A self-confessed Acorn 'superfan' has spent most of the year knitting baby clothes for the charity to sell in its ‘Reuse’ shop to support the “great work” they do.
Taxi driver Garda Knowles hasn’t worked since 25 March, but has filled her hours by “knitting away”.
“I have knitted all my life, I learned when I was eight and I am over 70 now,” she said. “I have knitted clothes for my children and grandchildren.”
When lockdown struck earlier this year, she had just finished making an outfit for her grandson in different colours. She suddenly had the idea of knitting baby outfits to be sold in the Acorn Reuse shop for Christmas.
In total, Garda made 75 items, which she then matched with babygro’s and other clothes - some of which she purchased brand new. The clothes are available in ‘premie’ sizes and all the way to 18 months.
Garda still hasn’t put her needles away and has already created a few new outfits which will be at the shop in the coming weeks.
“I still have lots of wool left,” she said, admitting she is addicted to the material.
“Every time I go near a wool shop I think ‘I don’t have that colour’. The other day I went to town to buy some buttons and I couldn’t help buying some peach colours I didn’t have.
“I don’t think I will ever run out of wool!”
Pictured: Garda says she only buy plants from Acorn.
This is not the first time Garda has donated items to Acorn to help raise funds: last year, she created jewellery boxes.
“I have a got a passion for Acorn ever since the first time I went there to get plants,” Garda said.
“There was a young lad with Down’s syndrome who asked me, ‘Are you going to buy that?’ and when I said yes, he said he had grown the plant since it was a baby. He had actually planted the seed!
“From that day onwards, I have just loved it. They do such wonderful work with people with special needs.”
Pictured: “I am absolutely in love with Acorn," Garda said.
Garda says she gets her plants and books from Acorn and is “quite happy to do whatever I can to help them”. She is even considering volunteering for them when she gives up taxi driving - even though that would mean less knitting.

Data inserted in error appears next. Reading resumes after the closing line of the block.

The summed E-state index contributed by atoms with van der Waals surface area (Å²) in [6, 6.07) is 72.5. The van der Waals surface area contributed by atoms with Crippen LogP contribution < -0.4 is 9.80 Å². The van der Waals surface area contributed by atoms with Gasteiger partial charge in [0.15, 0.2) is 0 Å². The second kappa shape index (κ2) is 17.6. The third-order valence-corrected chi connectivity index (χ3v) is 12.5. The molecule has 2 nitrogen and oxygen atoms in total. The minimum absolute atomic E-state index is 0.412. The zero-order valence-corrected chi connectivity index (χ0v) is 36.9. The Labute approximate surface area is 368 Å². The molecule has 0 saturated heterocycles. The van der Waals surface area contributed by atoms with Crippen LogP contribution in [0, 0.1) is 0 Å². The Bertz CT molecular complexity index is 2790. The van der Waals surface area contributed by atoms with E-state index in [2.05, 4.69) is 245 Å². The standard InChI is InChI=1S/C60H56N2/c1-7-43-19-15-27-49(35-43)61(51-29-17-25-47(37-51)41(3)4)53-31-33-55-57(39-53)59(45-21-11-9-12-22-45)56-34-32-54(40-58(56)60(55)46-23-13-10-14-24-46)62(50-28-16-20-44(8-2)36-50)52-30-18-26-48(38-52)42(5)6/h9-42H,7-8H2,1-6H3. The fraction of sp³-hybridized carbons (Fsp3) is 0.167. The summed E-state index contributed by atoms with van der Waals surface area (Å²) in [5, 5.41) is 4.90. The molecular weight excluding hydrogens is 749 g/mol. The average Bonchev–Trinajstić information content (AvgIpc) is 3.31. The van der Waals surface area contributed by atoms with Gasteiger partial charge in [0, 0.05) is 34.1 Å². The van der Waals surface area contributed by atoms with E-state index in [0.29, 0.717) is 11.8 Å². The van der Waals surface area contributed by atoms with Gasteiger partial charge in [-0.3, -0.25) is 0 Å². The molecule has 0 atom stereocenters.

“It’s my way of giving something back to wonderful people that do such great work,” she said. “I am absolutely in love with Acorn.
“I would encourage everyone to keep supporting Acorn. I have never come across someone that is not respectful or helpful, they will always try and find the answer if you ask anything.
“They are lovely, lovely people.”
Islanders wishing to support the charity can take part in its Advent Calendar.
The initiative invites people to pick a number between 1 and 24, which relates to items on their Amazon Wish List. These will directly help people who have a disability or long-term health condition who attend Acorn’s training and development projects, which include upcycling, sewing, making Christmas gifts, and working on the allotment.
People will then be asked to buy the item that goes with the number. Prices range from £5.99 for sanding bits to £58.99 for a drill, with the average price per item of just £16.
“We need this support because it’s been such a tough year, with Acorn closing its doors for 15 weeks,” Fundraising & Relationships Manager Caroline Spencer explained. “This will help our projects continue running into 2021 and will mean we can continue with our upcycling and textiles projects, which in turn generates an income.
“We are asking people to help us bring some joy to our elves who work year-round to upcycle and create magical items for our loyal customers. This year, more than ever, they are in need of some new equipment, paint and tools.”
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